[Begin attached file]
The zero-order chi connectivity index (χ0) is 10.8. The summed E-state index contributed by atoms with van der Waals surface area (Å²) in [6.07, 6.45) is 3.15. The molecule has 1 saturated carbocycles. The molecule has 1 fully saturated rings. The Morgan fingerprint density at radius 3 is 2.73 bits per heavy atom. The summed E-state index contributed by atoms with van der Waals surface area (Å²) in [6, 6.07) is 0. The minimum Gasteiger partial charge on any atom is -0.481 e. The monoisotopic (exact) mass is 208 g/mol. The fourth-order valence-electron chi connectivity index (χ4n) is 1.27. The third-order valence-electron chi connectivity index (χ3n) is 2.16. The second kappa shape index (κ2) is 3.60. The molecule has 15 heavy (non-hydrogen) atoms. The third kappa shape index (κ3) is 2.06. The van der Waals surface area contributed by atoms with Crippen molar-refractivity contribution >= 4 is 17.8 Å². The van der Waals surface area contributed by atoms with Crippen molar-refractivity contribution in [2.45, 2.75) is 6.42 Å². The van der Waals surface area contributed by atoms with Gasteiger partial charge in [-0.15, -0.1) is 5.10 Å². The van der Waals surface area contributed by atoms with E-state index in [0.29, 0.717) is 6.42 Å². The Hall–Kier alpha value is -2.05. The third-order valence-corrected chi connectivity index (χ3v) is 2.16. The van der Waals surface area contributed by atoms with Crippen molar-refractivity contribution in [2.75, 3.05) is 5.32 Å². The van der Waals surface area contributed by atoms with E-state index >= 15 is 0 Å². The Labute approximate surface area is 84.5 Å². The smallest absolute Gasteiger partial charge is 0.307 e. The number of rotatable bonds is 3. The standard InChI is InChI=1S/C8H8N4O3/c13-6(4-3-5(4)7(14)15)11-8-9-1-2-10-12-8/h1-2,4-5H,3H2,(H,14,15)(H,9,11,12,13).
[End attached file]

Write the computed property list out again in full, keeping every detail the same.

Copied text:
The zero-order chi connectivity index (χ0) is 10.8. The summed E-state index contributed by atoms with van der Waals surface area (Å²) in [6.07, 6.45) is 3.15. The molecule has 1 saturated carbocycles. The molecule has 1 fully saturated rings. The Morgan fingerprint density at radius 3 is 2.73 bits per heavy atom. The summed E-state index contributed by atoms with van der Waals surface area (Å²) in [6, 6.07) is 0. The minimum Gasteiger partial charge on any atom is -0.481 e. The monoisotopic (exact) mass is 208 g/mol. The fourth-order valence-electron chi connectivity index (χ4n) is 1.27. The third-order valence-electron chi connectivity index (χ3n) is 2.16. The second kappa shape index (κ2) is 3.60. The molecule has 15 heavy (non-hydrogen) atoms. The third kappa shape index (κ3) is 2.06. The van der Waals surface area contributed by atoms with Crippen molar-refractivity contribution >= 4 is 17.8 Å². The van der Waals surface area contributed by atoms with Crippen molar-refractivity contribution in [2.45, 2.75) is 6.42 Å². The van der Waals surface area contributed by atoms with Gasteiger partial charge in [-0.15, -0.1) is 5.10 Å². The van der Waals surface area contributed by atoms with E-state index in [0.29, 0.717) is 6.42 Å². The Hall–Kier alpha value is -2.05. The third-order valence-corrected chi connectivity index (χ3v) is 2.16. The van der Waals surface area contributed by atoms with Crippen molar-refractivity contribution in [2.75, 3.05) is 5.32 Å². The van der Waals surface area contributed by atoms with E-state index >= 15 is 0 Å². The Labute approximate surface area is 84.5 Å². The smallest absolute Gasteiger partial charge is 0.307 e. The number of rotatable bonds is 3. The standard InChI is InChI=1S/C8H8N4O3/c13-6(4-3-5(4)7(14)15)11-8-9-1-2-10-12-8/h1-2,4-5H,3H2,(H,14,15)(H,9,11,12,13).